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Reinventing the Steel

Pantera

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Album Review

Where The Great Southern Trendkill experimented with slower, moodier pieces, Reinventing the Steel finds Pantera sticking to the pulverizing basics of their sound, with the first down-tempo, nondistorted guitar part appearing on the next-to-last track, "It Makes Them Disappear," and vanishing about 15 seconds into the song. In the tradition of the group's best albums, Reinventing the Steel is a nonstop assault on the senses, offering no respite from the intensity until the album has stopped playing. Yet somehow, it comes off as a cut below their best albums; perhaps it's that the band's sound lacks the sense of freshness that sparked Cowboys From Hell, Vulgar Display of Power, and Far Beyond Driven, or perhaps it's simply good in a very predictable way (contrary to its title). Yet even if Pantera is firmly entrenched in a signature sound, it's a distinctive, highly effective signature sound that most of the band's fans don't want to hear changed; plus, Dimebag Darrell is still one of the most inventive guitar players in heavy metal. The bottom line is that the way you feel about Reinventing the Steel will likely depend on whether you object to more of the same; if not, then the lean focus of its attack — the most concise, actually, since Vulgar Display — will make it more than worthwhile.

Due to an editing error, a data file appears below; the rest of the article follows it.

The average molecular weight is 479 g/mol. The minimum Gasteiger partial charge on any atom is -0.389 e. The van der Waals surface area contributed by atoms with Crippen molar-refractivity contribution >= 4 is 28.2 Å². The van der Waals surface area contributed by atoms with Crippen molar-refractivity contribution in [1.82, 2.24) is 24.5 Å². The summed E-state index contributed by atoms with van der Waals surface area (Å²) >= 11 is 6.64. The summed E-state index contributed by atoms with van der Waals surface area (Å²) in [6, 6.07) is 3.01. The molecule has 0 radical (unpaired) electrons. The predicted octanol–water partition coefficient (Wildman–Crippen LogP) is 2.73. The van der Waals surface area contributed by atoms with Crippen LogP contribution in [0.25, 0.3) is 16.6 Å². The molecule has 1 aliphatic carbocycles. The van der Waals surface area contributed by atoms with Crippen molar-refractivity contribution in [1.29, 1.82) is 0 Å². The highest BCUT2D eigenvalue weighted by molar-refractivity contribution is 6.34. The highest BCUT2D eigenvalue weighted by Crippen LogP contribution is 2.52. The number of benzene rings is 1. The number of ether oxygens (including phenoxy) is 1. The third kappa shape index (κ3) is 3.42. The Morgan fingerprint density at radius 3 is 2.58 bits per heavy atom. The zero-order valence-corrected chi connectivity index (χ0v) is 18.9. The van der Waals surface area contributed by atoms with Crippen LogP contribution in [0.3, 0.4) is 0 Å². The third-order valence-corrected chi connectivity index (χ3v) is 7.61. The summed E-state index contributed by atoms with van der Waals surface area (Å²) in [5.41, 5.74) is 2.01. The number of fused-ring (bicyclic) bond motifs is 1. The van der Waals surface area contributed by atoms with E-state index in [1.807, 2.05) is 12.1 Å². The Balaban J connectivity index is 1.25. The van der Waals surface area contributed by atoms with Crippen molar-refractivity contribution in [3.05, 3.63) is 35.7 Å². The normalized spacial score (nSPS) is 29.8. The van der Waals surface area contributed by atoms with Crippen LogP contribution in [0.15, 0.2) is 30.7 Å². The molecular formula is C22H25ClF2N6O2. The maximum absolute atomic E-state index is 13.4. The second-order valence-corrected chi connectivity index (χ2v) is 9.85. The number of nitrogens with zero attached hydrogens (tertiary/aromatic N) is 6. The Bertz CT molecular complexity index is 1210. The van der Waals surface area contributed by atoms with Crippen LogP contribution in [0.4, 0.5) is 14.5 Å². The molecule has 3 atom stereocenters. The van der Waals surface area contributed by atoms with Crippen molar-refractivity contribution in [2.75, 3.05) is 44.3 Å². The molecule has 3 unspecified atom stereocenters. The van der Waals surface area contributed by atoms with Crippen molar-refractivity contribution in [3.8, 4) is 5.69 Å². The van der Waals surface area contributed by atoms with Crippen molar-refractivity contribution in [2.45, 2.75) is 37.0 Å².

Biography

Formed: 1982 in Arlington, TX

Genre: Metal

Years Active: '80s, '90s, '00s

The preeminent metal band of the early to mid-'90s, Pantera put to rest any and all remnants of the '80s metal scene, almost single-handedly demolishing any notion that hair metal, speed metal, power metal, et al., were anything but passé. Loathe to admit it, the Texas band had in fact been one of those '80s metal bands, releasing fairly unsuccessful (and later disowned) glam-inspired music throughout much of the decade. The about-face came with the addition of vocalist Phil Anselmo, and the key...
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Reinventing the Steel, Pantera
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